There are so many types of paintball guns, how do you choose the right one? It can be a hard decision and a costly one.
Are all paintball guns the same thing? No, there are three kinds of paintball guns, pump, mechanically operated, and electro-pneumatic, and each kind has a different firing rate and price.
Paintball is a fun activity that you can take as seriously as you like. You could just occasionally borrow from a local place and go shooting with your friends on the occasional weekend, or be like my friend and his family and build a massive set up in your backyard.
Are All Paintball Guns the Same?
There are three kinds of paintball guns, or markers, as they’re called.
- Mechanically operated
Each one influences your firing rate and budget differently. While the pump is the cheapest, it also has the slowest firing rate, which will put you at an intense disadvantage against other players with more expensive markers.
Mechanically operated markers are the middle budget-wise and with the firing rate. This is the best place for beginners to start.
Electropneumatic has a very quick firing rate, but a very high price tag. They’re best for speedball and tend to require a lot of care and tending.
How Do You Pick the Right Paintball Gun?
There’s a lot of steps to deciding which paintball gun you want to get. Here are some things to consider before buying one:
- What kind of paintball are you doing?
- What’s your budget?
- How do you play (more strategy or more spraying paintballs everywhere)?
- Who are you going to be playing with?
- What kinds do you already have?
First, we’re going to explore the three kinds of markers in depth.
The Three Different Paintball Guns
Paintball games are typically called markers. They look remarkably like regular firearms, and the system is very similar. The only difference is paintball markers usually use compressed air to fire the round, whereas real firearms use a small explosive.
Each type of gun has its benefits and cons. While some are better for speedball, some are better for woodsball.
The Pump Paintball Gun
This is the first paintball gun created and still a trusty choice. Much like a shotgun, it requires you to pump it every time before you can shoot. If you’re interested in stock class paintball, you must use a pump marker.
Pump markers aren’t as popular right now as mechanical or electrical markers. They’re slower, which requires more strategy and aim than the newer models. If you prefer a more old-school style and strategy-focused games, this is the type for you.
Pump markers have the advantage of being very sturdy. When you’re in the woods during woodsball, your pump marker isn’t going to get hurt if you accidentally hit it against things or drop it. It will still function just fine 99% of the time.
Cost of the Pump Paintball Gun
Pump markers can be expensive, or they can be cheaper. On average, a quality pump marker will be less expensive than an electric marker. There isn’t a lot of difference between pump and mechanical markers, though any difference would be slightly less for the pump.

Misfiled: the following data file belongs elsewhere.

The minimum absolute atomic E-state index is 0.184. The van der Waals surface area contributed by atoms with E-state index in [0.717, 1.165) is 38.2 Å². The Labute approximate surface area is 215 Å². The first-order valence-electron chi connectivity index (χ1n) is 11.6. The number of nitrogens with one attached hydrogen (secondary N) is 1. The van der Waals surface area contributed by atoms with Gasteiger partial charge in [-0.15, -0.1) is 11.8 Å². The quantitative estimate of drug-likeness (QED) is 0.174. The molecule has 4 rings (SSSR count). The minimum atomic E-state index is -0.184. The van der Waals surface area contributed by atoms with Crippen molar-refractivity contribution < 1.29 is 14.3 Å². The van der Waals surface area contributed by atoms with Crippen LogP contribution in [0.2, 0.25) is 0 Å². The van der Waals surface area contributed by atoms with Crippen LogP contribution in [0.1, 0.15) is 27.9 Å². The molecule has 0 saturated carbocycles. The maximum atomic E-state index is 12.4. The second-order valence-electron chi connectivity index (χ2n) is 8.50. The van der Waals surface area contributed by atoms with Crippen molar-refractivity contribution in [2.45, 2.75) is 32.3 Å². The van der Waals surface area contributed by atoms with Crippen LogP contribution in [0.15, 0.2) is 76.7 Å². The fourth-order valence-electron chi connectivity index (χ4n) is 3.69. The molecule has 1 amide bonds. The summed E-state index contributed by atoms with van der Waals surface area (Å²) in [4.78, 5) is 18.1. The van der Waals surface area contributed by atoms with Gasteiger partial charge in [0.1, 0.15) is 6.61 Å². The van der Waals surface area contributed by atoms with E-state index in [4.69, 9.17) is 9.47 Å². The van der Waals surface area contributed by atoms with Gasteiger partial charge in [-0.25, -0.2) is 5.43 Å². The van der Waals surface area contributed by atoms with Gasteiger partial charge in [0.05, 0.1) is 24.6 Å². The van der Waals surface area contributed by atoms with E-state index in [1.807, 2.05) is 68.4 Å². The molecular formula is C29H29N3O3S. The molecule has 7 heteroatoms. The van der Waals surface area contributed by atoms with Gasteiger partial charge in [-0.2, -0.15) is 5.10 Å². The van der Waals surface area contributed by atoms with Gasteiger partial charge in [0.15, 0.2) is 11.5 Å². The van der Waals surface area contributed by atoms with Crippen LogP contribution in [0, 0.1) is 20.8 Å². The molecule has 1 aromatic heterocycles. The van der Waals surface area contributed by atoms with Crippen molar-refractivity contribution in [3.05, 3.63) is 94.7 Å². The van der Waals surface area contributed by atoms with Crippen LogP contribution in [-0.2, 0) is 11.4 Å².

Firing Rate of the Pump Paintball Gun
The pump marker has the slowest firing rate of any marker, as it requires you to manually pump it every time. How fast you can pump is how fast the gun will fire.
Common Types of Play Using a Pump Paintball Gun
Pump markers are never used for speedball. Typically, you won’t use a pump marker unless it’s in a game specifically using pump markers or as a sidearm. Some people choose to use their pump markers regardless of what they’re playing, but that’s a minority of players.
Pump markers are most commonly used for a scenario or stock class games. In scenario games, the pump-action can make the story feel more real if your storyline is a historical one.
The Mechanically Operated Paintball Gun
This is the most common marker you’ll encounter on the field or find during your search for a marker.
These are nice because they’re sturdy, like pump markers, but have a higher firing rate. If you use pump markers as one bookend and electro-pneumatic markers as the other bookend, mechanical markers are happily nestled right in the middle.
Because they’re essentially the middle ground on markers, these can be used for a variety of things.
Cost of the Mechanically Operated Paintball Gun
These aren’t much costlier than a quality pump marker. If your budget is tight and you can only afford one type of paintball marker to start out with, get a mechanical one. The cost of maintaining one is usually less than that of an electropneumatic marker, which is another factor to remember when purchasing a marker.
Firing Rate of Mechanically Operated Paintball Gun
The firing rate of a mechanical marker is higher than a pump, lower than an electropneumatic. Unlike with an electric marker, you have to make sure and pull the trigger all the way back, like on a real firearm. This can cause your firing rate to be lower, depending on the length of the trigger pull.
On average, you’ll be able to fire a mechanical marker about 5-6 times a second. The speed of fire also depends on what hopper you have. You can’t shoot faster than the paintballs get loaded into your paintball gun.